The vouchers that were unearthed by investigators showed cars, oil tankers and even scooters being used to take delivery of and to transport bulls, buffaloes and cattle feed. Payment receipts were faked, and vast amounts earmarked for specific schemes were wholly diverted. All along, the livestock authorities were misusing the mechanism of civil deposits and public ledger accounts, while the auditors in New Delhi were kept satisfied with supposed paper transfers.
The public ledger accounts are those that are placed at the disposal of the state government by the Accountant General for payments related to public sector undertakings, etc. Both civil deposits and public ledger accounts fall in the category of non-plan expenditure, providing (it turns out) enough scope for financial manipulation and swindling of funds. The same is true of central allocations for welfare and poverty alleviation schemes, including the Integrated Rural Development Programme (iRDP, now nicknamed “Integrated Robbery and Dacoity Programmes”).
In the High Court´s view, the facts as reported prima facie constituted “gross financial indiscipline verging on fraud on the Constitution and the people”. It was an irony, it stated, that all this was happening while state government employees were not getting their salary on time, and writ petitions had to be filed for payment of pensions and contractors´ bills.
In his defence, the normally boisterous Mr Yadav claimed that the “animal husbandry mafia” had been trying to do him in by keeping him out of the loop. He also blamed the state´s Accountant General and the Assembly´s Public Accounts Committee. For his part, the Accountant General observed in his report: “The controlling officers failed not only in containing the expenditure within the voted grant but also in making a reasonably accurate estimate of requirement of funds.”
Meanwhile, as many as 75 officers of the Indian Administrative Service of the rank of commissioner, deputy commissioner and district magistrate, are said to have over the years fed in the trough of the livestock boondoggle. The state´s administrative and police cadres are a highly pampered lot, with a large proportion of them is notoriously corrupt. It remains to be seen whether the CBI investigators will be able to nab the guilty in the bureaucracy as well as in the political arena.
How come a corruption scandal of such proportions gets acted out on a subject as dull and droopy as animal husbandry? “Because it is an area of absolute insignificance, an obscure hiding hole through which you can suck the exchequer dry,” says Damodar Thakur, an articulate Cambridge-educated retired professor, and former director of Bihar´s Education Department. He adds, “What the long-drawn affair indicates is collusion from top to bottom, a massive rot that exists in the state of Bihar.”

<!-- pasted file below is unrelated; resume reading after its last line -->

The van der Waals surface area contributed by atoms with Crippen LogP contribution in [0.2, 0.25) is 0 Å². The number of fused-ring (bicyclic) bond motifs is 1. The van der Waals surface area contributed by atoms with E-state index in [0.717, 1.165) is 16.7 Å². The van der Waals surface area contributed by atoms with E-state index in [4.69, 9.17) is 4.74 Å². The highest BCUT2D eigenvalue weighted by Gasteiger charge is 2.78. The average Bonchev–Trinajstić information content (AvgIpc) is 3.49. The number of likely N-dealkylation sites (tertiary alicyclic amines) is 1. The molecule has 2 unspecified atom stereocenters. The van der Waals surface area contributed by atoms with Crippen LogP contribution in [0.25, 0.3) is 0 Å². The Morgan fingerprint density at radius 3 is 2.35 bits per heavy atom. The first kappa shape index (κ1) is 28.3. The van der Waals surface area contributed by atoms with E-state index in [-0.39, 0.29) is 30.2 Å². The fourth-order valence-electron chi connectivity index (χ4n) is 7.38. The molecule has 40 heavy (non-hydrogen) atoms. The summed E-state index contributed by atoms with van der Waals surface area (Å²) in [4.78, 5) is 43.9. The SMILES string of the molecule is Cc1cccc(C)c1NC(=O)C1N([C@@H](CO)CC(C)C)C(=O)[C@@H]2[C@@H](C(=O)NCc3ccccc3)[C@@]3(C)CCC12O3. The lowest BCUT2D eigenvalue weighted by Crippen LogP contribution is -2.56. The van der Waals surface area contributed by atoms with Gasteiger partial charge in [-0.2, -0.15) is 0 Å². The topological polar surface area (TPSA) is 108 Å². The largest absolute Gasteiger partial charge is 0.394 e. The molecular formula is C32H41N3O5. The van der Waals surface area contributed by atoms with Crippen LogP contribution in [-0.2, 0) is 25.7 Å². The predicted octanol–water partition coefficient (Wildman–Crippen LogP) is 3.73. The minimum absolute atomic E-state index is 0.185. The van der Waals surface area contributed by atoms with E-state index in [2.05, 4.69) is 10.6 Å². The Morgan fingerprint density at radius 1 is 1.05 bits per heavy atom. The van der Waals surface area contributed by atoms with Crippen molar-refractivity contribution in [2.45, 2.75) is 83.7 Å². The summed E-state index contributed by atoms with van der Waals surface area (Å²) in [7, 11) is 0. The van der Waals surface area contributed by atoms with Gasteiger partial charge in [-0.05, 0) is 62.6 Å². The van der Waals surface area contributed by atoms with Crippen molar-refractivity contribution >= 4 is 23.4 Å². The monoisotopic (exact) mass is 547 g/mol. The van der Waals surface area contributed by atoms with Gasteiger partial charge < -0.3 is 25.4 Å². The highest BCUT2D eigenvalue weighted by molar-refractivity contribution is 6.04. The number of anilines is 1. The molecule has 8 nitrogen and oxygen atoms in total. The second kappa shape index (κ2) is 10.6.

Why did the Central Government allow the scam to continue unchecked for so long? According to one view, Mr Yadav´s government received protection from P.V. Narasimha Rao because, as Prime Minister, he wanted to have the Janata Dal on stand-by in case he needed a coalition partner at the Centre. There are even those who think that the Congressmen in the Centre themselves consider Congress rule in Bihar (and Uttar Pradesh, for that matter) as inimical to their interests, and hence would rather that Mr Yadav continued unmolested.
For whatever reason the Central auditors turned a blind eye to happenings in Bihar, the animal husbandry scam, it turns out, is just the tip of the dungheap. The livestock loot is only the most outrageous example of all-pervasive corruption that has eaten into the superstructure of the state´s politico-administration. Many other instances of multi-crore venality are now coming to light.
The Questions Committee of the legislature has discovered that a Central allocation of INR 103 crore for the supply of free drugs to leprosy sufferers—the affliction is endemic among the tribal population—was misappropriated. There seems to have been a separate racket involving a whopping INR 10,000 crore meant to subsidise tubewells, irrigation pumps and piping, as well as fertilisers and pesticides. Patna is yet to respond to urgent letters from the Union Rural Development Ministry on the matter.
There are other examples of financial breakdown in a state where the once-prestigious Patna University has mortgaged its library to a commercial bank in order to raise money to pay provident funds and other dues to its faculty. Passenger buses of the state transport corporation were auctioned recently, but there are no accounts of the sales proceeds. There is, similarly, no accounting of INR 65 crores spent on the upkeep of the embankments of the Kosi River.